Whatever the outcome of the American Presidential election, and as I write it appears that Joe Biden will win, there is no doubt that Donald Trump performed much better than any pollsters or pundits predicted – and he did so because the priority issue for a huge chunk of the electorate was the economy.

So, a President who had suggested that injecting bleach may be an advisable way of fighting off Covid-19 has made the 2020 race for the Whitehouse a ‘too close to call’ contest.

There is a lesson for our politicians at home here. Currently, it seems that moving the dial on the debate about how to contain coronavirus and have a more balanced approach that would enable us to protect the economy more effectively is not gaining much traction.

However, as we move into national Lockdown 2, we can confidently predict that a steep drop in the infection rate by January will coincide with an equally steep spike in job losses and businesses going bust.

The failure of political leaders from all sides to address this economic timebomb is both baffling and negligent.

Apparently, an economic impact study of lockdown has been commissioned by the government. But they will not release the results. It’s farcical.

Although MP’s from all sides have been quick to call for an extension of the furlough scheme, they have failed to articulate a map out of the coronavirus crisis that suggests they have a plan that will result in us being able to protect the economy as well as we hope to protect people from the dreaded virus.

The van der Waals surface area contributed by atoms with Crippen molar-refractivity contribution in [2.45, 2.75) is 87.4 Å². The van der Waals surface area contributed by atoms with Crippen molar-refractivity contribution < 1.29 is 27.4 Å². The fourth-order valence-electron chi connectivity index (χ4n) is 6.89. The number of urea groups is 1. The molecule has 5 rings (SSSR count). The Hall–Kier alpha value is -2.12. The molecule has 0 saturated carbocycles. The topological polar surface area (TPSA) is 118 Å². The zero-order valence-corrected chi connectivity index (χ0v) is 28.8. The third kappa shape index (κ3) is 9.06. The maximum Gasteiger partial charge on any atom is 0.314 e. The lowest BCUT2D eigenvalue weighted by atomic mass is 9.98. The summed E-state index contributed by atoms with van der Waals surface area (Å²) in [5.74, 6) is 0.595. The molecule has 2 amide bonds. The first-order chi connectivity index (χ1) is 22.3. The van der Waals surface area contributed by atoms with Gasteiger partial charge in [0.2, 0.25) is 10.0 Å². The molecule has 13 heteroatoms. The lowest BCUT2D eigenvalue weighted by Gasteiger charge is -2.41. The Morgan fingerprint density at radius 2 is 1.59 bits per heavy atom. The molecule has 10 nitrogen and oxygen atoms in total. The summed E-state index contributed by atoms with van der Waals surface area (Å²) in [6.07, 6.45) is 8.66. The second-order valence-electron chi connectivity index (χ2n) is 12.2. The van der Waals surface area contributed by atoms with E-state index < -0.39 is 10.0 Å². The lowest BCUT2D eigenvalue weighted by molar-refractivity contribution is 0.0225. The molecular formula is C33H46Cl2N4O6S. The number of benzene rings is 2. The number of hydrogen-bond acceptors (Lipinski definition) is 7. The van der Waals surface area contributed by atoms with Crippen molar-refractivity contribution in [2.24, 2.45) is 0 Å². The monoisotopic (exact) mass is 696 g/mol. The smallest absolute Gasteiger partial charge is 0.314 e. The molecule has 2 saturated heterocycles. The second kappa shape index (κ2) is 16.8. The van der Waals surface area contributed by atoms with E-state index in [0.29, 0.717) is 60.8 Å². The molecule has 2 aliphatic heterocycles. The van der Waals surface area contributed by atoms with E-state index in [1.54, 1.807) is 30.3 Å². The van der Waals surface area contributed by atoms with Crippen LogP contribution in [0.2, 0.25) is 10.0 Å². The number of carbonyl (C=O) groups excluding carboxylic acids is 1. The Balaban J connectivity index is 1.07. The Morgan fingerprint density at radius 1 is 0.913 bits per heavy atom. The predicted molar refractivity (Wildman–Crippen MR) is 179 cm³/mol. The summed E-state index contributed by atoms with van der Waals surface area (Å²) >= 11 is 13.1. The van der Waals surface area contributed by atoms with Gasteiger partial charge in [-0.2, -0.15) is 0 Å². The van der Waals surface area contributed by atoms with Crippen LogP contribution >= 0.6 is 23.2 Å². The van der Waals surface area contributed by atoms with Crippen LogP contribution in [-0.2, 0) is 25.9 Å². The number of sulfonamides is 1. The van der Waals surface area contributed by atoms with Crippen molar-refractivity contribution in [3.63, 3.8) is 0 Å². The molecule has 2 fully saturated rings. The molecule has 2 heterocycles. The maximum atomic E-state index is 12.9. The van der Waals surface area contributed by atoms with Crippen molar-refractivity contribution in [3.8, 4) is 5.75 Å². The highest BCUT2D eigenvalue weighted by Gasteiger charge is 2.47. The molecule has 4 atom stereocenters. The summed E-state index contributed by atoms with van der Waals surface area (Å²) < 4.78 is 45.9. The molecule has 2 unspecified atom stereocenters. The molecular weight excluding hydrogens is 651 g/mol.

The big miss from our decision-makers in regard to furlough is that salaries are only a proportion of costs to a business. Indeed, if wages account for more than 40% of a company’s expenditure, it’s unusual.  So, without addressing the issues of commercial rents and business rates, for example, many business owners and businesses will be screwed, furlough or no furlough.

The slow strangulation of our cities, our country’s economic and creative growth hubs; the wider health implications of lockdowns that are becoming increasingly apparent as we head towards Christmas; and the total absence in some industry sectors of that crucial emotion that all entrepreneurs need – hope – are the issues that our leaders, in Westminster and in our Combined Authorities and Town Halls, must begin to address during this next period of enforced inertia.

The other thing that the US election unearthed was the phenomena of ‘shy’ Trump supporters. I am sensing from the many conversations that I have had during the past week that support for this second national lockdown is far less enthusiastic than for the first.

COVID-19 -martyrs scream at anyone who dares question putting our lives in aspic on the basis that anyone with such a view is an uncaring killer.

In the echo chambers of social media platforms and perhaps polls, the political parties believe they are following a plan that has broad public support. I think they may discover that this support, such as it was, is fast evaporating.

Shy anti-lockdown advocates may not be as bashful moving forward.